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ParadigmLogic programming, object-oriented programming, prototype-based programming
Designed byPaulo Moura
First appeared1998; 23 years ago (1998)
Stable release
3.33.0 / 3 December 2019; 18 months ago (2019-12-03)
LicenseArtistic License 2.0 (2.x) / Apache License 2.0 (3.01.x)
Influenced by
Prolog, Smalltalk, Objective-C

Logtalk is an object-oriented logic programming language that extends and leverages the Prolog language with a feature set suitable for programming in the large.[1] It provides support for encapsulation and data hiding, separation of concerns and enhanced code reuse.[1] Logtalk uses standard Prolog syntax with the addition of a few operators and directives.

The Logtalk language implementation is distributed under an open source license and can run using a Prolog implementation (compliant with official and de facto standards)[1] as the back-end compiler.


Logtalk aims to bring together the advantages of object-oriented programming and logic programming.[1] Object-orientation emphasizes developing discrete, reusable units of software, while logic programming emphasizes representing the knowledge of each object in a declarative way.

As an object-oriented programming language, Logtalk's major features include support for both classes (with optional metaclasses) and prototypes, parametric objects,[2]protocols (interfaces), categories (components, aspects, hot patching), multiple inheritance, public/protected/private inheritance, event-driven programming, high-level multi-threading programming,[3]reflection, and automatic generation of documentation.

For Prolog programmers, Logtalk provides wide portability, featuring predicate namespaces (supporting both static and dynamic objects), public/protected/private object predicates, coinductive predicates, separation between interface and implementation, simple and intuitive meta-predicate semantics, lambda expressions, definite clause grammars, term-expansion mechanism, and conditional compilation. It also provides a module system based on de facto standard core module functionality (internally, modules are compiled as prototypes).


Logtalk's syntax is based on Prolog:

?- write('Hello world'), nl.
Hello world

Defining an object:

:- object(my_first_object).

    :- initialization((write('Hello world'), nl)).

    :- public(p1/0).
    p1 :- write('This is a public predicate'), nl.

    :- private(p2/0).
    p2 :- write('This is a private predicate'), nl.

:- end_object.

Using the object, assuming is saved in a my_first_object.lgt file:

?- logtalk_load(my_first_object).
Hello world

?- my_first_object::p1.
This is a public predicate

Trying to access the private predicate gives an error:

?- my_first_object::p2.
ERROR: error(permission_error(access, private_predicate, p2), my_first_object::p2, user)

Anonymous functions

Logtalk uses the following syntax for anonymous predicates (lambda expressions):

{FreeVar1, FreeVar2, ...}/[LambdaParameter1, LambdaParameter2, ...]>>Goal

A simple example with no free variables and using a list mapping predicate is:

| ?- meta::map([X,Y]>>(Y is 2*X), [1,2,3], Ys).
Ys = [2,4,6]

Currying is also supported. The above example can be written as:

| ?- meta::map([X]>>([Y]>>(Y is 2*X)), [1,2,3], Ys).
Ys = [2,4,6]

Prolog back-end compatibility

As of October 2016, supported back-end Prolog compilers include B-Prolog, CxProlog, ECLiPSe, GNU Prolog, JIProlog, Lean Prolog , Qu-Prolog, Quintus Prolog, SICStus Prolog, SWI-Prolog, XSB, and YAP.[4] Logtalk allows use of back-end Prolog compiler libraries from within object and categories.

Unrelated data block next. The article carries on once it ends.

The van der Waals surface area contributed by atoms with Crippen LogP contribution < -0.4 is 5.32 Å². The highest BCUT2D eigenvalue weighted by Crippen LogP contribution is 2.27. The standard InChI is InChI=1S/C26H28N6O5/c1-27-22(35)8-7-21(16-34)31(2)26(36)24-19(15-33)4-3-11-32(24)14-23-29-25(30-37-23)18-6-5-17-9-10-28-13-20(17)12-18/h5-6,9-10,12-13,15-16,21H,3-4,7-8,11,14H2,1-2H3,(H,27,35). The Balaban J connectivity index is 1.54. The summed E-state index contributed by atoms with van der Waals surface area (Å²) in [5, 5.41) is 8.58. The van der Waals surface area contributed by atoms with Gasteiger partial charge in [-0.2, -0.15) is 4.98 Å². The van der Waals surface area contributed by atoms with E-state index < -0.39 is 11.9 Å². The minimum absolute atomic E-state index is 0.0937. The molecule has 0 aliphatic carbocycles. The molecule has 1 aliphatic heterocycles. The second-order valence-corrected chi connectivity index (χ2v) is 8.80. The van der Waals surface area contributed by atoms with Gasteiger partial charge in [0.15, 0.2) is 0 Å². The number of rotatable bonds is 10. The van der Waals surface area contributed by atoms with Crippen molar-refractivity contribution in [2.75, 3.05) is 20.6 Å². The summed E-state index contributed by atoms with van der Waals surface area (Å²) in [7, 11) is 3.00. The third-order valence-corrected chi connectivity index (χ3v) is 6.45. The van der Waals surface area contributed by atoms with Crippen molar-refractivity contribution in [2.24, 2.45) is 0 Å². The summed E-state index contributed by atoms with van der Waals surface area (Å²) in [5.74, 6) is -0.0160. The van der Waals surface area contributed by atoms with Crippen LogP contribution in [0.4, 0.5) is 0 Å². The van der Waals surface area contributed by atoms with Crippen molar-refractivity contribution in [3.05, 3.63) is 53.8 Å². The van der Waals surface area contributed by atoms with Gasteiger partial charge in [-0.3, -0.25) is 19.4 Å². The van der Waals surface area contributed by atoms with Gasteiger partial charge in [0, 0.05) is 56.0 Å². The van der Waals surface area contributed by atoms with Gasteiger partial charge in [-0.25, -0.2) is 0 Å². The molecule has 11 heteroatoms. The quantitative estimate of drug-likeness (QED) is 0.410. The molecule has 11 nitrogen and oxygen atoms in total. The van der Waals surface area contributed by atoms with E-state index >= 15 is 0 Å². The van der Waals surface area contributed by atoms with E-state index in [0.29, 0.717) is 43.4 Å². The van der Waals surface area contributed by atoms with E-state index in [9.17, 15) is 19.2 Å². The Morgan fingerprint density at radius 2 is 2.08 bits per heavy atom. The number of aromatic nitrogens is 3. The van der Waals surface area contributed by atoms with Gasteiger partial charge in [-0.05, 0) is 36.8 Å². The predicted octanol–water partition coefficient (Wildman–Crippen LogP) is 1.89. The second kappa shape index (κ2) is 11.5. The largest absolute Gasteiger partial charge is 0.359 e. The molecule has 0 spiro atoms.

Developer tools

Logtalk features on-line help, a documenting tool (that can generate PDF and HTML files), an entity diagram generator tool, a built-in debugger (based on an extended version of the traditional Procedure Box model found on most Prolog compilers), a unit test framework with code coverage analysis, and is also compatible with selected back-end Prolog profilers and graphical tracers.[5]


Logtalk has been used to process STEP data models used to exchange product manufacturing information.[6] It has also been used to implement a reasoning system that allows preference reasoning and constraint solving.[7]


  1. ^ a b c d Paulo Moura (2003). Logtalk: Design of an Object-Oriented Logic Programming Language. PhD thesis. Universidade da Beira Interior
  2. ^ Moura, Paulo (2011). Programming Patterns for Logtalk Parametric Objects. Applications of Declarative Programming and Knowledge Management. Lecture Notes in Computer Science. 6547. doi:10.1007/978-3-642-20589-7_4. ISBN 978-3-642-20588-0.
  3. ^ "Practical Aspects of Declarative Languages". Lecture Notes in Computer Science. 4902. 2008. doi:10.1007/978-3-540-77442-6. ISBN 978-3-540-77441-9. Cite journal requires |journal= (help)
  4. ^ "Logtalk compatibility". Logtalk.org. 2016-10-10. Retrieved 2018-01-04.
  5. ^ / (2013-02-12). "Developer Tools – LogtalkDotOrg/logtalk3 Wiki – GitHub". Github.com. Retrieved 2013-08-19.CS1 maint: numeric names: authors list (link)
  6. ^ "Logic Programming". Lecture Notes in Computer Science. 4079. 2006. doi:10.1007/11799573. ISBN 978-3-540-36635-5. Cite journal requires |journal= (help)
  7. ^ Victor Noël; Antonis Kakas (2009). Gorgias-C: Extending Argumentation with Constraint Solving (PDF). Logic Programming and Nonmonotonic Reasoning. Lecture Notes in Computer Science. 5753. pp. 535–541.

External links

  • Official website
  • Logtalking blog
  • From Plain Prolog to Logtalk Objects: Effective Code Encapsulation and Reuse (Invited Talk). Paulo Moura. Proceedings of the 25th International Conference on Logic Programming (ICLP), July 2009. LNCS 5649. Springer-Verlag Berlin Heidelberg". (Slides)

By: Wikipedia.org
Edited: 2021-06-18 18:14:17
Source: Wikipedia.org